addie burroughs
4. Franklin and Addie Burroughs

Franklin G. Burroughs was historically one of this area’s most prominent businessmen.  It is he for whom the Burroughs and Chapin Company is named and the Burroughs and Collins Company that came before it.  He was also a family man who would bring his wife, Addie, and their children over from their home in Conway to go camping in the beautiful wilderness now known as Myrtle Beach.  He instilled in his children before his death in 1895, his vision for the seaside resort we know today.  Five years after his death, his widow, Addie, won the contest to name this place that had casually became known as “New Town.”  She was drawn to the beauty of the wax myrtle bushes that she admired on those camping trips and thought Myrtle Beach would be an apt name.  Had it not been for Addie, we’d be in Edgewater, SC, today. 

robert white pine lakes plaque
5. Robert and Mary White

Robert White was the first president of the PGA and the designer of literally hundreds of golf courses around the country, including Myrtle Beach’s first course, Pine Lakes, originally known as The Ocean Forest Country Club.  It was built to be the amenity for our locally famous Ocean Forest Hotel that was razed in 1974.  It’s fitting that Robert White was born in the birthplace of golf, St. Andrews, Scotland.  He came to the US at the age of 18 with essentially no money in his pocket, but a heart that was overflowing with love.  His plan was to earn enough money over here to send for his fiancé, Mary.  She was gorgeous. Her friends called her “The Fair Maiden of Perth.”  Robert had to quickly raise the funds before someone else back home caught her eye.  He did anything.  He gave golf lessons to children, worked six days a week in a Boston sporting goods store, and on the seventh day, he designed golf courses.  Soon he had the money he needed and Mary was on her way to him--  accompanied by her father to make sure everything was on the up and up.  They married in February of 1895, traveled the country as he created courses and they created a family.  They retired to Myrtle Beach in a home that overlooks Pine Lakes’ course.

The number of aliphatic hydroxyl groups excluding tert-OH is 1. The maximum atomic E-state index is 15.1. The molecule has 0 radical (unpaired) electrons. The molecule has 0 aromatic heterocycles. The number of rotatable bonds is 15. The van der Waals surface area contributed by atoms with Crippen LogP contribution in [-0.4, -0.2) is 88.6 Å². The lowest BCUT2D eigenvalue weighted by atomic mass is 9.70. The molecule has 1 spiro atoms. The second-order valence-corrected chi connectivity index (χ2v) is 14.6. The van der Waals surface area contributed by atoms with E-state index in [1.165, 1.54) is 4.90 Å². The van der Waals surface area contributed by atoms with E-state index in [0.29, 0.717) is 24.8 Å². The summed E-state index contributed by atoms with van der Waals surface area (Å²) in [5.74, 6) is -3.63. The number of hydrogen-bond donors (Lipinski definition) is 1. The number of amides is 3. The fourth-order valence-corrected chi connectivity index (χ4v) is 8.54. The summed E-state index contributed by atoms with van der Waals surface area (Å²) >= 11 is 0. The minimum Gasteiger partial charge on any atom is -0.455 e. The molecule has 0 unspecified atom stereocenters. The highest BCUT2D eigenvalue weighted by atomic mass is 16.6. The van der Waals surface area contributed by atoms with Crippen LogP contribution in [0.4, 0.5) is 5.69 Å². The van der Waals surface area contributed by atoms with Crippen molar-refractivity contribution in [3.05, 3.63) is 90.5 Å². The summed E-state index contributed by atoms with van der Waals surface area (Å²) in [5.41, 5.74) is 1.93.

anna huntington
6. Archer and Anna Huntington

I enjoy sharing the story of how the founders of Brookgreen Gardens met.  Anna was a self-taught sculpting genius.  She earned her own money selling small sculptures through art galleries and jewelry stores to wealthy collectors in the early 1900s.  She was making at least $50,000 a year in 1912.  Marriage was not a concern for her as she devoted herself to her work and gained fame in the art world when she won a Joan of Arc contest in New York for her large sculpture that can be seen today in Manhattan’s Riverside Park. That put her on the radar of philanthropist Archer Huntington, who set a meeting with her to discuss her designing the annual bronze medallion for his beloved Hispanic Society in New York which he had founded.  When he opens his office door, while they had never met each other, they realized that they had seen each other…all most every day…on the train when he would go to his office and she to her Greenwich Village studio.  When she saw him on the train, not knowing who he was, it is said that she didn’t see him with the eye of an artist, but with the eye of a woman.  Can you imagine how she felt showing up to that meeting with the art connoisseur who could take her career to the next level only to realize that he was her secret crush from the train?!